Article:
The Deep Osprey Reef mapping project is a collaboration between James Cook University (JCU) and the scuba diving vessel MV Undersea Explorer, to map the deep seabed of the remote Osprey Reef in the Coral Sea. Because the reef is located about 130 km from the northern Great Barrier Reef shelf edge, it is frequently visited by adventure diving vessels to experience spectacular diving with manta rays, sharks, and the nautilus shells found here.
Osprey Reef lies on the north-western Queensland Plateau which is a huge submerged platform that was once part of mainland Australia, then separated and subsided during the break-up of Gondwana millions of years ago (Map below). Dotted over the Queensland Plateau are coral atolls which have kept pace with platform subsidence and have continued growing up to present day sea-levels. Osprey Reef is one such atoll and the steep walls of this oceanic reef drop more than one km into the Queensland Trough which divides the Australian mainland from the plateau.
Figure 1. 3D view of shallow Osprey Reef
In 2006, we obtained Royal Australian Navy (RAN) lidar, or laser, depth data from Osprey Reef which had mapped the shallow parts of the reef to 40 m depth (Figure 1 & Movie below). The main feature of the reef is a lagoon 25 km long by 8 km wide with a depth of about 40 m, rimmed by an outer reef flat 500-700 m wide. A deep outlet channel called The Entrance drains the lagoon water to the outside sea, then continues along the West Wall to terminate at distinct point called North Horn.
A study of the Navy lidar data raised questions about what are the underwater landscape, or seascape, details of the slope below 40 m depth? Were there any large canyons cut into the upper levels of the reef? Do the walls show any signs of lower sea-level erosion, similar to those found on the adjacent Great Barrier Reef margin where terraces record sea-levels about 110 m below present sea-levels? Could the 3D seascape reveal details about the capture depths and habitat preferences for the live nautilus shells that are part of a tag and release study by marine researchers?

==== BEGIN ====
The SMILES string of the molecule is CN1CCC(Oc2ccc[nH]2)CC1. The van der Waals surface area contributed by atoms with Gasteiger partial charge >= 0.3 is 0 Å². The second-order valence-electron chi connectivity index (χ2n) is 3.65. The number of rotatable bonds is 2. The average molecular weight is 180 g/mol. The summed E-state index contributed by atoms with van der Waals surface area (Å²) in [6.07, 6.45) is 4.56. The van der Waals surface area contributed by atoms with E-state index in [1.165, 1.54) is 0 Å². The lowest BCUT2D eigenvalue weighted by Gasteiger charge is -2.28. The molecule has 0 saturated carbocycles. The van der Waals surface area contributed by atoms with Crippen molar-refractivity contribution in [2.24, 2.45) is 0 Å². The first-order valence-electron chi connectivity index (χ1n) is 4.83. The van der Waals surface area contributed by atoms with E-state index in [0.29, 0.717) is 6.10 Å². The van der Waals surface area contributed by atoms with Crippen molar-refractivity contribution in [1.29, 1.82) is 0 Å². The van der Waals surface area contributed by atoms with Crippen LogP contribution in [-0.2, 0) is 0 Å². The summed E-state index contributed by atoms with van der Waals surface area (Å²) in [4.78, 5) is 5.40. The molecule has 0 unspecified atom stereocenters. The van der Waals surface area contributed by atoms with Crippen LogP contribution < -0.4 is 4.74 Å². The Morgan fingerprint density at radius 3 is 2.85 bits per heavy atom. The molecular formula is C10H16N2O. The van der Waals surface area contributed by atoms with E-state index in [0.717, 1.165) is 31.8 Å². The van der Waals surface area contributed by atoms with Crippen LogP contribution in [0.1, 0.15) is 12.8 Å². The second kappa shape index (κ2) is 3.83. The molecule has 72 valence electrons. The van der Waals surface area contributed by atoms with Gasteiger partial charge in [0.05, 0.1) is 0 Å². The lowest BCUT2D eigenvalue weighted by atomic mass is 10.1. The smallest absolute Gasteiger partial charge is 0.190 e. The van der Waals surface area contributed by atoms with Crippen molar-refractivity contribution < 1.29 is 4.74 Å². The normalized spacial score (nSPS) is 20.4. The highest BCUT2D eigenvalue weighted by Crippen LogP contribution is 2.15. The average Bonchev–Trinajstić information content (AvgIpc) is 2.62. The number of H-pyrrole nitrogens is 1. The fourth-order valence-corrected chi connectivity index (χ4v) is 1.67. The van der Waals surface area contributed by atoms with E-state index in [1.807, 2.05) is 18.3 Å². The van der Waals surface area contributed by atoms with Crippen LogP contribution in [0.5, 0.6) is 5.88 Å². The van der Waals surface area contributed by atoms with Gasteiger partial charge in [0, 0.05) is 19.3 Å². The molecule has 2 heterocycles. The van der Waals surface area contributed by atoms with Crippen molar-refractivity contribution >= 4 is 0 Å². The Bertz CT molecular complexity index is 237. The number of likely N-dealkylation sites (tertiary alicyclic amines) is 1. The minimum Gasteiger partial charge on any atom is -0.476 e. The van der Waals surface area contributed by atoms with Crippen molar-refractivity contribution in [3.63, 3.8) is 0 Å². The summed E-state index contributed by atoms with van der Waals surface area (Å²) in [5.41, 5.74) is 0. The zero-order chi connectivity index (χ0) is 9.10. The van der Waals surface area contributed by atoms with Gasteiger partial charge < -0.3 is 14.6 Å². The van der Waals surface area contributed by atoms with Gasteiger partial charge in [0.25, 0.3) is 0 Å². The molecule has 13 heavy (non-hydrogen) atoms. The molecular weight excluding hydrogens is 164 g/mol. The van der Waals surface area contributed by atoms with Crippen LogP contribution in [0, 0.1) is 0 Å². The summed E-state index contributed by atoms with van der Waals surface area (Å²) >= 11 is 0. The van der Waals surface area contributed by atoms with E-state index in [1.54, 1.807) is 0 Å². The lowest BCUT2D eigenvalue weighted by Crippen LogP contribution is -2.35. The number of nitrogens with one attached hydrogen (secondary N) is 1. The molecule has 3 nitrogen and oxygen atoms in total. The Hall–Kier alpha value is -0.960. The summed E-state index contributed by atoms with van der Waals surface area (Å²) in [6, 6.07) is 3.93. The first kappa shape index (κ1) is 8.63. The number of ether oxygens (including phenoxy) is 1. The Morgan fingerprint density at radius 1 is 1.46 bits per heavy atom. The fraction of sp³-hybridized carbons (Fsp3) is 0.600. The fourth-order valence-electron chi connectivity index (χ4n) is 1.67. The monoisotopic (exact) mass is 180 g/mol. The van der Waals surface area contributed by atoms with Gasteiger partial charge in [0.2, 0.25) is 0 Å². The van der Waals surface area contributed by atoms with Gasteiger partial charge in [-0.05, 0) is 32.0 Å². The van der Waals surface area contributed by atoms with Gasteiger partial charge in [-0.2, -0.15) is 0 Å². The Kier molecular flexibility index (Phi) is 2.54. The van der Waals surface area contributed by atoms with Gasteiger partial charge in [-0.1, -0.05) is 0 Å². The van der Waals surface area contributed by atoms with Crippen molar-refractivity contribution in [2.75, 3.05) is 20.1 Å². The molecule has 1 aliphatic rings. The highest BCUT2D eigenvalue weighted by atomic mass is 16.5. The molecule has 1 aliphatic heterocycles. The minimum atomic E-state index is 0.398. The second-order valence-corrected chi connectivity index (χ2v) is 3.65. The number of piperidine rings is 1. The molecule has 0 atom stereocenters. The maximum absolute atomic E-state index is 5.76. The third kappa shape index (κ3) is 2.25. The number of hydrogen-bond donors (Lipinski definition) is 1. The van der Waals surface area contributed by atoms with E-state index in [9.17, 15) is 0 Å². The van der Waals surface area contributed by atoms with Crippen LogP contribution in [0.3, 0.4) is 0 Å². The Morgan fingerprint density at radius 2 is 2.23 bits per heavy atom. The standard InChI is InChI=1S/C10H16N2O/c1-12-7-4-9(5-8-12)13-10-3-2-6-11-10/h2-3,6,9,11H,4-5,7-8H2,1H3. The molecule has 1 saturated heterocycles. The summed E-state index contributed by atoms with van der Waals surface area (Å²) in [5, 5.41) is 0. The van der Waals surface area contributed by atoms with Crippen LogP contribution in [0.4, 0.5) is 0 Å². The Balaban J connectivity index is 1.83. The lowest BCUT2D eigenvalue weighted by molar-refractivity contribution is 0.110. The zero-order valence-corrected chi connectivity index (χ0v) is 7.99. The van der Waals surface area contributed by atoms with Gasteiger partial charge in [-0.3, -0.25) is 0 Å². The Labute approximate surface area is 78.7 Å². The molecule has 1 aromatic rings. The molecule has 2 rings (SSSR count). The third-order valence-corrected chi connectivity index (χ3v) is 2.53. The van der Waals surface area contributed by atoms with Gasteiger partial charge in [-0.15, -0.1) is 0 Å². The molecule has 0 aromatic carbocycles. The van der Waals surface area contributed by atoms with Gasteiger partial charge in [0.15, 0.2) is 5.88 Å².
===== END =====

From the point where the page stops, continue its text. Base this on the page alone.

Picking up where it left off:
The objectives of the Deep Osprey Reef mapping project were:
To map the deeper seabed of Osprey Reef;
To examine the 3D seascape for clues relating to lower sea-levels or for evidence of canyons; and
To describe the shape, gradient and seabed profiles of the live nautilus habitat depths.
Figure 2. 3D map of deep NW Osprey Reef
To map the reef, we developed a computer program called bedLogger, which automatically records the singlebeam echosounder depth data as the MV Undersea Explorer as she traveled between dive sites. Global Positioning System (GPS) location and time were also recorded to the computer every two seconds. The Raymarine DSM300 echosounder collected depth data to about 800 m. After each trip, the computer data was downloaded and then merged with other depth data to build up a 3D map of the slope.
After several years of singlebeam echosounder data collection, the 3D map of north-western Osprey Reef emerged. Fledermaus 3D visualization software (IVS3D) helped reveal the seascape of Osprey Reef down to about 800 m depth (Figure 2). We used rainbow colours ranging from pink to represent the shallow top of the reef, through to violet which represents the deepest mapped seabed at 800 m.
Figure 3. Sea-level for the past 500,000 years
Below 40 m, the outer slope drops nearly vertically to about 100 m depth where a narrow terrace interrupts the steep gradient of the wall. The terrace possibly indicates an erosion surface caused when sea-levels were lower during previous glacial periods. About 20,000 years ago during the last ice age, global sea-levels had dropped about 110 m below present day sea-levels (Figure 3). This ice-age sea-level closely coincides with the depth of the narrow terrace found along the wall.
The 3D map shows the reef wall continues its near-vertical drop below the 100 m terrace until a dramatic change in the slope gradient at 250-300 m depth. Here, the seabed angles away from the vertical wall and a number of canyons appear, with their heads starting around 250-300 m and continuing down to the limit of the map at about 800 m depth.
The canyon heads are divided by a pinnacle in the centre of the mapped area, which lies at about 250 m depth. The axes of the canyons then drain away from this central pinnacle. The canyons are about 100-200 m wide and incise about 60 m into the slope. The canyons likely funnel eroded sediments draining from the shallow reef down into the deep abyss surrounding Osprey Reef.
The Deep Osprey Reef mapping project will continue to build up the 3D map of Osprey Reef so as to provide more detail about the underwater landscape of this fascinating atoll.